Although the night was filled with lively collaborations, a handful of artists relied on their own skill and magnetism to win over the masses. Flanked by her bandmates and a few lit candelabras, Norah Jones proved that less is sometimes more, forsaking flash and panache in favor of sheer musicality. As she performed her hit “Don’t Know Why,” her spare piano lines fluttered just below her elegant vocals and the audience remained enraptured. Presenter Tony Bennett introduced the song as a “gorgeous ballad that sounds like it’s from another era,” and Jones’ Billie Holiday-meets-Rickie Lee Jones delivery demonstrated just why she appeals to both young pop fans and middle-aged jazz purists.

Bruce Springsteen inspired rumination over a troubled past and an uncertain future with “The Rising,” the title track from his album about the survivors of September 11. As serious as the song’s content was, Springsteen and the E Street Band triumphantly transformed it into an anthem about overcoming adversity. Bruce strummed his Telecaster so hard it rattled his mic stand and even delivered his own guitar solo. When he wasn’t playing, he raised his guitar neck in defiance or threw his arms into the air. His voice was strong and resonant throughout, and he was backed by some of the most accomplished musicians in rock, who shared his glory.

Three other singer/songwriters played in rapid succession, presenting a more mellow look at pop songcraft than many of the night’s performers. Following a brief intro by David Letterman sidekick Paul Shaffer, who referred to her as “classically trained and funkifyingly delicious,” Vanessa Carlton tickled the ivories in a wash of trickling melody and sang “A Thousand Miles” with fluid grace. Then John Mayer followed with “Your Body Is a Wonderland,” enveloping the crowd in his romantic world with plucked chords, folksy licks and such lyrics as, “I’ll never let your head hit the bed without my hand behind it.” James Taylor, a veteran singer/songwriter whom Shaffer called a “musical legend who helped blaze the path for the modern songwriter,” closed the segment with a stirring version of his 1970 song “Sweet Baby James,” which featured renowned cellist Yo-Yo Ma.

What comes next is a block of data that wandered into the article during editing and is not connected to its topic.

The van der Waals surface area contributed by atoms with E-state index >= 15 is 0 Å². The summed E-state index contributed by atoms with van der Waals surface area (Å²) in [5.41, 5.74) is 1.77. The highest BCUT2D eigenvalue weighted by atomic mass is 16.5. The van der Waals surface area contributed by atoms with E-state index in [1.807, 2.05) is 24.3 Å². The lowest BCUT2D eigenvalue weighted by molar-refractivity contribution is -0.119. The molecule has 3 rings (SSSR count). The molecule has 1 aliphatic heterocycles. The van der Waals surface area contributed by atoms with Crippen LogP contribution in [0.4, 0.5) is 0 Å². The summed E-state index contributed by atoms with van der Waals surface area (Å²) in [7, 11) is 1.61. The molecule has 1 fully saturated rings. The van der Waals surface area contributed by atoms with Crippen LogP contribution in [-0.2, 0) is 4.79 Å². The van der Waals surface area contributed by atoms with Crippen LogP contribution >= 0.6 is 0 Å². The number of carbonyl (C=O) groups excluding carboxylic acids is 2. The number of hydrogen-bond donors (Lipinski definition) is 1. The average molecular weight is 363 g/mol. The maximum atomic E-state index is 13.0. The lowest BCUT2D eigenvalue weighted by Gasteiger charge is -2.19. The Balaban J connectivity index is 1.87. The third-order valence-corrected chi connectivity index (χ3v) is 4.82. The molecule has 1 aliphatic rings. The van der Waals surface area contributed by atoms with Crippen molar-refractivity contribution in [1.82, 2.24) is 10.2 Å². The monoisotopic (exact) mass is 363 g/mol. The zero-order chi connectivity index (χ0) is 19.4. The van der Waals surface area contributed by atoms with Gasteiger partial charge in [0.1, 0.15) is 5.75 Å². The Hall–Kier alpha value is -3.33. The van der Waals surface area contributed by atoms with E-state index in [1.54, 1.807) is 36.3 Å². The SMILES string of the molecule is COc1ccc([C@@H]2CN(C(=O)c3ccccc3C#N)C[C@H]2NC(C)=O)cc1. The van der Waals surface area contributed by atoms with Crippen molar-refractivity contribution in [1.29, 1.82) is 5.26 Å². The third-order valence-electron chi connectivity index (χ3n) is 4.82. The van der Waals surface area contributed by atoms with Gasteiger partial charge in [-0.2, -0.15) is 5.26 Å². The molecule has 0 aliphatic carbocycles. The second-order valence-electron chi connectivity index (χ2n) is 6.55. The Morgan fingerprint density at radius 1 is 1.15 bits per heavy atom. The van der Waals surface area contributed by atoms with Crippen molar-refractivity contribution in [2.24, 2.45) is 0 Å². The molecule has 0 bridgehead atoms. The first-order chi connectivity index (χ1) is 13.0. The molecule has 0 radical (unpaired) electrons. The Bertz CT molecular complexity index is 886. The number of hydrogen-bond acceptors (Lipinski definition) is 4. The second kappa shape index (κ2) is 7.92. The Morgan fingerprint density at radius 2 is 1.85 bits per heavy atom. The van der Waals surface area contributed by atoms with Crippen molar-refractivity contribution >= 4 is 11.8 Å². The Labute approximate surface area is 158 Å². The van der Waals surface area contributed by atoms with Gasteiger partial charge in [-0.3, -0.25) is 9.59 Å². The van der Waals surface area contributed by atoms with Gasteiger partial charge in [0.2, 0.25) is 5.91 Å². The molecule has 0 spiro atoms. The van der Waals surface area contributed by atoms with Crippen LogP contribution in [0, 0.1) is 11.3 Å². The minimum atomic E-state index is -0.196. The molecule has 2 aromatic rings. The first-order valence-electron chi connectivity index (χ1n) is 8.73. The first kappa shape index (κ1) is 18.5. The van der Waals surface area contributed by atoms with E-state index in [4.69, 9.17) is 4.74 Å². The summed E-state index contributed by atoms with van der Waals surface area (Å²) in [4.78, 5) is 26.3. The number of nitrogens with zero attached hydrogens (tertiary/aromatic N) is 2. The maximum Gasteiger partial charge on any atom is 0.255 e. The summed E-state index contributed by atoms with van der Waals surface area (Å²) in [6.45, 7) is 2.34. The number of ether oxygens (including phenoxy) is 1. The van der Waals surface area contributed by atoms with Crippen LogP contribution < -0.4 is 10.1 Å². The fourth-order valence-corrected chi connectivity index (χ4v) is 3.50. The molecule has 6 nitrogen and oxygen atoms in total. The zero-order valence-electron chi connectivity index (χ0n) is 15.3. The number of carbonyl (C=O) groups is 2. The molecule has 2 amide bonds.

Avril Lavigne was originally slated to play her Grammy-nominated song “Complicated,” but decided to switch to the more lively “Sk8er Boi.” It was a good move – not because she emanated enough energy to inspire the New York Philharmonic to bob their heads, but because her lackluster performance would have been downright sleep-inducing in the more sedate “Complicated.” There’s certainly a chance that the bow-tie wearing Lavigne intentionally acted bored to thumb her nose at the mainstream Grammys, but she only succeeded in cheating her audience. Even when she pogoed, flashed the metal sign at the crowd and punched and kicked the air, she failed to captivate the way she does in concert.

Ashanti began her performance by broadcasting on a stage-sized screen quotes from kids (including the singer’s sister) about their ambitions. Then the Murder Inc. songstress emerged at the top of the screen and began crooning her track “Dreams.” As the song progressed, the screen was lowered to the ground to reveal a choir and horn and string sections, and when she finished singing a parade a children filed onto the stage.

Other performers included Faith Hill, Dixie Chicks and the New York Philharmonic.